Chris Walker is a professional golfer. A 2012 graduate of Notre Dame University, he turned pro soon thereafter and embarked on a journey playing mini-tour golf.
That journey took him last October to Bandon Dunes, the mystical, ethereal set of acclaimed courses in the Pacific Northwest. Competing in a two-day tournament – one round at Old Macdonald; the other at Bandon Dunes – Walker posted scores of 130 and 133.
Those totals alone may suggest that Walker should find another line of work, but the reality is quite the contrary. In fact, he won the tournament.
Walker triumphed at the inaugural Speed Golf World Championship, defeating a field of 13 other professionals in a game that tests not only golf talent, but pace of play, as well.
In speed golf, competitors run the course in between shots. Their final score is an added total of both strokes taken and the time in which it takes to finish. For example, in Walker’s case he opened with a 77 in 53 minutes, 29 seconds, then followed with a 76 in 56 minutes, 59 seconds, for a two-day total of 263.28.
It’s hardly a new concept. Speed golf took off – quite literally – during the running boom of the late-1970s. By 1982, it was earning national attention, as Steve Scott, a track and field athlete who held the American outdoor record in the mile for more than 26 years, used two golf clubs to shoot a 95 – in 29 minutes, 33 seconds.
That mark still stands as the world record for the fastest round of golf. It wasn’t until some two decades later when scores were amended as a combination of total strokes and total time. Today the game is growing, but still finds plenty of challenges.
“It’s so out of left field,” says Tim Scott (no relation to Steve), co-founder and executive director of Speed Golf International. “Speed and golf are two polar opposites – you never think of that.”
Scott had played in tournaments from Atlanta to Austria, but those started fizzling out, so in 2002 he and two others formed the organization which now has about 20 leagues throughout the country and includes three tour events with pro and amateur divisions, including the championship at Bandon Dunes, plus 10 other tournaments during the year.
The rules conform to those of any other sanctioned golf tour and the goal is simple: Shoot the lowest score possible in the fastest amount of time possible. While there are no standard minimums or maximums for number of clubs, Scott says that most competitors will use five or six clubs in a lightweight golf bag that can be carried while running.
“We try to highlight pace of play, going with first instinct a bit more,” he contends. “Speed golf is an extreme version of playing a bit quicker.”
“It’s a very freeing experience to play speed golf,” maintains Walker, who first played while training for last year’s championship. “You’re in your own group, nothing ahead of you. …. People can’t wrap their head around playing golf in 53 minutes. They think that’s more impressive than the score.”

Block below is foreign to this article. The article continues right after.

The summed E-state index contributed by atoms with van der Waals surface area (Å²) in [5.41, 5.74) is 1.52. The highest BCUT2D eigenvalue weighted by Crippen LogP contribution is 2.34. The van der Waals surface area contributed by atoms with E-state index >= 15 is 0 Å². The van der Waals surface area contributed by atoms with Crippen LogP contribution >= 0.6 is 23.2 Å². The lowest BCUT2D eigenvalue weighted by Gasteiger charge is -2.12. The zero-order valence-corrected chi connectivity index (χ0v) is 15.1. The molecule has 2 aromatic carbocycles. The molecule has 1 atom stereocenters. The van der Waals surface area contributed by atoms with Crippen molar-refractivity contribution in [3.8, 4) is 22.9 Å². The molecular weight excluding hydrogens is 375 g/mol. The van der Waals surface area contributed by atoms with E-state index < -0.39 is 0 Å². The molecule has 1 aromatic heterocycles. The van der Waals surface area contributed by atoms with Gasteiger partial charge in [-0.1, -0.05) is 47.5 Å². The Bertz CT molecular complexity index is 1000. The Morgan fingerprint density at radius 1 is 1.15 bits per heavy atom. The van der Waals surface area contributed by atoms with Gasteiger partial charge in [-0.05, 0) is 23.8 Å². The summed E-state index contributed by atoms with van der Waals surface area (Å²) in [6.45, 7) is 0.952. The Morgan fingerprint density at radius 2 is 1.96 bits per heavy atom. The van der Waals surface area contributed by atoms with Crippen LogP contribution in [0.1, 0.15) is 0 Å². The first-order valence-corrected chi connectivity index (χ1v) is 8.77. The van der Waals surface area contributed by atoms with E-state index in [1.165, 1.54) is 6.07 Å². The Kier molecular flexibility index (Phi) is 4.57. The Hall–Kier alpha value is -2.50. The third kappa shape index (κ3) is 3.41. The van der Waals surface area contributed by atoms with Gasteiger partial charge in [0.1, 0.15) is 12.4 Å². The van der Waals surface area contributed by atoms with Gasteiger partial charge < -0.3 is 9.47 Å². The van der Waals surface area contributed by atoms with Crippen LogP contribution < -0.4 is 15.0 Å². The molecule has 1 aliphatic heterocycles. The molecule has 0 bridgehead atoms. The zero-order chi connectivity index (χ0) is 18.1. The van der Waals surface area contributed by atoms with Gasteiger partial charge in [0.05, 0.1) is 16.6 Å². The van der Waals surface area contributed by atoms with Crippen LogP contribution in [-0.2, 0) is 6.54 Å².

The appeal is easy to understand. Those who only have time to choose golf or a workout in a given day can combine two passions into a single activity.
“I play at 6 a.m., run five miles, get in 18 holes, get home by 8 a.m. and my wife and kid are just getting out of bed. That’s very appealing to me,” Scott says. “You go to a gym at 6 in the morning and there are people there. Some of them are golfers dreading that they’re on a treadmill. If they had an opportunity to play 18 holes instead, they’d jump at it.”
“The best quality is that it reminds people that golf need not be five hours,” says Bandon Dunes owner Mike Keiser, whose facility will again host the speed golf championship later this year. “If 18 holes takes 52 minutes, then I can play three holes in 10 minutes or nine in half-an-hour. Now, all of a sudden, we have time for golf. And I get a cardio workout, to boot.
“Anyone with a busy job plus children will see it as a way – no, the only way – to keep playing golf.”
Not that speed golf isn’t without its issues.
Scott estimates that if you polled 100 golfers randomly, only 50 would have a passing interest or could physically play, maybe 10 would be very interested and just one would actually follow through on trying the idea.
One thing holding it back is the fact that it must be played either first thing in the morning or late in the evening due to other golfers on the course. Another is that people have trouble grasping the concept; is it for golfers who want to keep in shape or for runners who want to take up golf?
“We’ve always concentrated our efforts on the golf angle; I think we need to focus a bit more on the running angle,” Scott admits. Then again, despite the name of the game, it’s about more than just speed. “You don’t want to Happy Gilmore it, because if you miss a one-foot putt, that’s like wasting a minute. You really want to play your best golf, then run in between shots.”
While this may not be the answer to all pace of play problems in golf, speed golf can provide a few revelations that may help slower players pick up the pace.
“Here these guys are with five or six clubs, doing it in under an hour and shooting about the same as they usually do,” Scott says. “We take so much time on the course and we can get so analytical. Does it really help us? Maybe we’d all play better if we played quicker.”